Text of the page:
He never will be again.
And so we have lost our "bookends." Wayne and the other neighbor we met before anyone else, Tom Hill, are both gone now. We still find ourselves thinking, "We need to ask Tom about that," or, "Let's go see what Wayne knows." Habits, even of thought, die hard. Unfortunately, people do not. Life is fragile, and we have been slammed with that truth far too often lately: a good friend and brother in the Lord, one you could talk to about anything, one we raised pigs with, and with whom we raised our children; a sister who carted me back and forth to the doctor after my worst surgery—a trip that put 100 miles on her car every time she did it, over and over again, who advised me on these posts—"Make them challenging," she told me, "That's what we need"—who supported me in my classes, who advised me in cooking, cleaning, sewing, and hospitality; and now our two best neighbors, the first two we met here, who never let us down, and were the epitome of "a good neighbor."
I noticed this morning as I walked Chloe that even the property looks different now. Instead of the warm fuzzy feeling of home, it seemed unfriendly and almost unfamiliar. That's what happens when someone you have grown to count on is no longer down the drive or across the field, when you realize you will never have the pleasure of their talk, the security of knowing help was just a phone call away, nor the benefit of their common sense advice again—for not all of these people we have lost were believers. That fact makes the hurt so much worse.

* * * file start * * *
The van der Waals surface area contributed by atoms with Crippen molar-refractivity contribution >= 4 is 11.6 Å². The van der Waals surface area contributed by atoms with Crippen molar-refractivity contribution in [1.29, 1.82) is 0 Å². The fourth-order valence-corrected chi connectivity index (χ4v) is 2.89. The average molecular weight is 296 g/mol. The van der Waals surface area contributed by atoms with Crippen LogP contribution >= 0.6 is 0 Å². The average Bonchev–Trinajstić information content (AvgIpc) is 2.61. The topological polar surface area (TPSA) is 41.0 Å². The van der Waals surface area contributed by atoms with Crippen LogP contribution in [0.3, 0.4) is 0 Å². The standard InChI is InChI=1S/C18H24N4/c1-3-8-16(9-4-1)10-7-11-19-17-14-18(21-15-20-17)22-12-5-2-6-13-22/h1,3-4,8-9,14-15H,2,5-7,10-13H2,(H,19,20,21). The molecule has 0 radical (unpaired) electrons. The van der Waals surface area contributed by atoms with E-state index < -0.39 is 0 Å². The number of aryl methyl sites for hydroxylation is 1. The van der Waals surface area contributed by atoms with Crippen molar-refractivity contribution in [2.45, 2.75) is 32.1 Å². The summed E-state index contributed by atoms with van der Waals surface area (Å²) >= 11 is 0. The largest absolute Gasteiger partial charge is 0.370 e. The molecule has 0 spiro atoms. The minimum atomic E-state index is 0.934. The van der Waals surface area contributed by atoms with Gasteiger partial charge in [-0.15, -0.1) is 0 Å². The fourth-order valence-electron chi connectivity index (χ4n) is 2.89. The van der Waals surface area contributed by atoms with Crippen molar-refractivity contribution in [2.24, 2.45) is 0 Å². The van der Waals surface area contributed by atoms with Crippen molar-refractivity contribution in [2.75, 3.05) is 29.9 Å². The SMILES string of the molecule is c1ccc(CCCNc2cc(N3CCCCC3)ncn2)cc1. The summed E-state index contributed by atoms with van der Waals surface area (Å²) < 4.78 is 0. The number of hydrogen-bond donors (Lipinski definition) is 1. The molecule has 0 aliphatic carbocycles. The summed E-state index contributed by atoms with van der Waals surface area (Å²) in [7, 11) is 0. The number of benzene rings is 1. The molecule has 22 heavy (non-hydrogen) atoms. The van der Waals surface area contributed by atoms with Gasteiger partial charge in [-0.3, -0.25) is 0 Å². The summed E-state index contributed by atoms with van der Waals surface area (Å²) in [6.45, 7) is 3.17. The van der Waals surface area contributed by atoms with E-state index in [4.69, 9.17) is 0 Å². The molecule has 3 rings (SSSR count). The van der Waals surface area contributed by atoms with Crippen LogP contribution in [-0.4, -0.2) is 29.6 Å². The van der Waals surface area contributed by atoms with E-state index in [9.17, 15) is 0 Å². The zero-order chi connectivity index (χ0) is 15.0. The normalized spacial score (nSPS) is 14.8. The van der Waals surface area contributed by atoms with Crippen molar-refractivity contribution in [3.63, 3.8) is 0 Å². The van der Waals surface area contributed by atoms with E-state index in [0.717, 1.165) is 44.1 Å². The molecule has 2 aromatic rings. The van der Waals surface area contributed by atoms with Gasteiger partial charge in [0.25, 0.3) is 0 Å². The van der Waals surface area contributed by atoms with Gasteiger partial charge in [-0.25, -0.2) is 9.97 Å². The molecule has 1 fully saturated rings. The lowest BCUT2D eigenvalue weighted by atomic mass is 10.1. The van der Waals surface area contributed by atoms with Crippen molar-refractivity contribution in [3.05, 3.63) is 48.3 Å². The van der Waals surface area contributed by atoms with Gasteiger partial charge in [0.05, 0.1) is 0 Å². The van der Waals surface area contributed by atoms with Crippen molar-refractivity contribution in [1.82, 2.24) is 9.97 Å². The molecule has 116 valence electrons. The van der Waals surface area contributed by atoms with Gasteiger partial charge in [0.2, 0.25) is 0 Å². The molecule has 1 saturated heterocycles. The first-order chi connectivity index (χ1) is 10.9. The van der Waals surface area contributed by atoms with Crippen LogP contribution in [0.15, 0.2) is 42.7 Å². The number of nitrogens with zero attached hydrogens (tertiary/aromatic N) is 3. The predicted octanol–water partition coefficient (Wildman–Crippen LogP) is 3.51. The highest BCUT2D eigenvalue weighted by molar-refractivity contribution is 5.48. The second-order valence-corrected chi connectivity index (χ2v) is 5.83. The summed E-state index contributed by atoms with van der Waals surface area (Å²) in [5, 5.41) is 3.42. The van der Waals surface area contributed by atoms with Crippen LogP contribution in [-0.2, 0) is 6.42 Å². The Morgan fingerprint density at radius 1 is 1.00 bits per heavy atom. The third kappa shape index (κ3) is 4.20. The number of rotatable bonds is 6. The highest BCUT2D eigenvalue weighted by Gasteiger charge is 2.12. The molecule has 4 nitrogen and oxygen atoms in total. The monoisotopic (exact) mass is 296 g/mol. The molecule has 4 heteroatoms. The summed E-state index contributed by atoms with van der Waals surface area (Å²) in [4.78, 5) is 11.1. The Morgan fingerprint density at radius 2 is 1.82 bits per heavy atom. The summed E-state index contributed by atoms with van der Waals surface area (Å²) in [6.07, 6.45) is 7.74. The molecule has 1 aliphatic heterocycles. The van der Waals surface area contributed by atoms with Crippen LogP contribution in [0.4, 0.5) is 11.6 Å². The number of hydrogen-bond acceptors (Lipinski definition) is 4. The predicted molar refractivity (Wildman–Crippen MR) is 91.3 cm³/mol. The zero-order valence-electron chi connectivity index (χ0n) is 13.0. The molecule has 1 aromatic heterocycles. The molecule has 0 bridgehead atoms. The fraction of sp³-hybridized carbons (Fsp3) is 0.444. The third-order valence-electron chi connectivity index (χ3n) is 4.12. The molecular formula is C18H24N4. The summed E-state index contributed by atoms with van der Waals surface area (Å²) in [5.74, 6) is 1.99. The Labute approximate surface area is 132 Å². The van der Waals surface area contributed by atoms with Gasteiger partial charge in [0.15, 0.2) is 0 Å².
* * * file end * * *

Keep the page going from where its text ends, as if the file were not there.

And all of these losses also brings home the fact that our turn is coming. What man can live and never see death? Who can deliver his soul from the power of Sheol? — Selah, Ps 89:48. It may be quite a few more years; but then, it may be tomorrow. And though we have known that all our lives, suddenly it seems so much closer.
Now is the time we lean on those promises.
Even though I walk through the valley of the shadow of death, I will fear no evil, for you are with me; your rod and your staff, they comfort me. Ps 23:4
For since by man came death, by man came also the resurrection of the dead. For as in Adam all die, so also in Christ shall all be made alive…The last enemy that is abolished shall be death. 1 Cor 15L21,22,26
But we do not want you to be uninformed, brothers, about those who are asleep, that you may not grieve as others do who have no hope. For since we believe that Jesus died and rose again, even so, through Jesus, God will bring with him those who have fallen asleep. For this we declare to you by a word from the Lord, that we who are alive, who are left until the coming of the Lord, will not precede those who have fallen asleep. For the Lord himself will descend from heaven with a cry of command, with the voice of an archangel, and with the sound of the trumpet of God. And the dead in Christ will rise first.Then we who are alive, who are left, will be caught up together with them in the clouds to meet the Lord in the air, and so we will always be with the Lord. Therefore encourage one another with these words. 1Thess 4:13-18
And so as this world becomes less and less hospitable, as it seems more and more alien to us, it becomes easier to imagine that day, whenever it may come, however it may come, as a blessing. And just as losing these people has left us with a hollow, empty feeling, may we strive more and more to be that to others—someone they will miss, someone they will wish to see again, and maybe in that desire, they will find it easier to overcome that old Serpent, so they can see us again someday too.
Nevertheless, I am continually with you; you hold my right hand. You guide me with your counsel, and afterward you will receive me to glory. Ps 73:23-24